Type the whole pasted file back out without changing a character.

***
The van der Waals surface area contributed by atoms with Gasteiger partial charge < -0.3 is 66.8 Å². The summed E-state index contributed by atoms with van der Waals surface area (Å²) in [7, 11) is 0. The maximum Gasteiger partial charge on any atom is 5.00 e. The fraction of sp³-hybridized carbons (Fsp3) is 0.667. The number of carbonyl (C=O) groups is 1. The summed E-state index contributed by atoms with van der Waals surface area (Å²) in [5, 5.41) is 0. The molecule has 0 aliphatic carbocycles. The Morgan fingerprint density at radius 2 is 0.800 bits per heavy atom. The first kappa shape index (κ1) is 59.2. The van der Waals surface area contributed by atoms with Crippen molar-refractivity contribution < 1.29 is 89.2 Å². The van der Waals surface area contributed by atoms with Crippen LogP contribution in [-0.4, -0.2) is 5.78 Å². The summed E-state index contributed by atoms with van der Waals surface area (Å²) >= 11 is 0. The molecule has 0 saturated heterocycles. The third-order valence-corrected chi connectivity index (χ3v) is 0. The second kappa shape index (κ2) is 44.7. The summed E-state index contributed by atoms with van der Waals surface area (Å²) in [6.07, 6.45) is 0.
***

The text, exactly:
The van der Waals surface area contributed by atoms with Gasteiger partial charge < -0.3 is 66.8 Å². The summed E-state index contributed by atoms with van der Waals surface area (Å²) in [7, 11) is 0. The maximum Gasteiger partial charge on any atom is 5.00 e. The fraction of sp³-hybridized carbons (Fsp3) is 0.667. The number of carbonyl (C=O) groups is 1. The summed E-state index contributed by atoms with van der Waals surface area (Å²) in [5, 5.41) is 0. The molecule has 0 aliphatic carbocycles. The Morgan fingerprint density at radius 2 is 0.800 bits per heavy atom. The first kappa shape index (κ1) is 59.2. The van der Waals surface area contributed by atoms with Crippen molar-refractivity contribution < 1.29 is 89.2 Å². The van der Waals surface area contributed by atoms with Crippen LogP contribution in [-0.4, -0.2) is 5.78 Å². The summed E-state index contributed by atoms with van der Waals surface area (Å²) >= 11 is 0. The molecule has 0 saturated heterocycles. The third-order valence-corrected chi connectivity index (χ3v) is 0. The second kappa shape index (κ2) is 44.7. The summed E-state index contributed by atoms with van der Waals surface area (Å²) in [6.07, 6.45) is 0.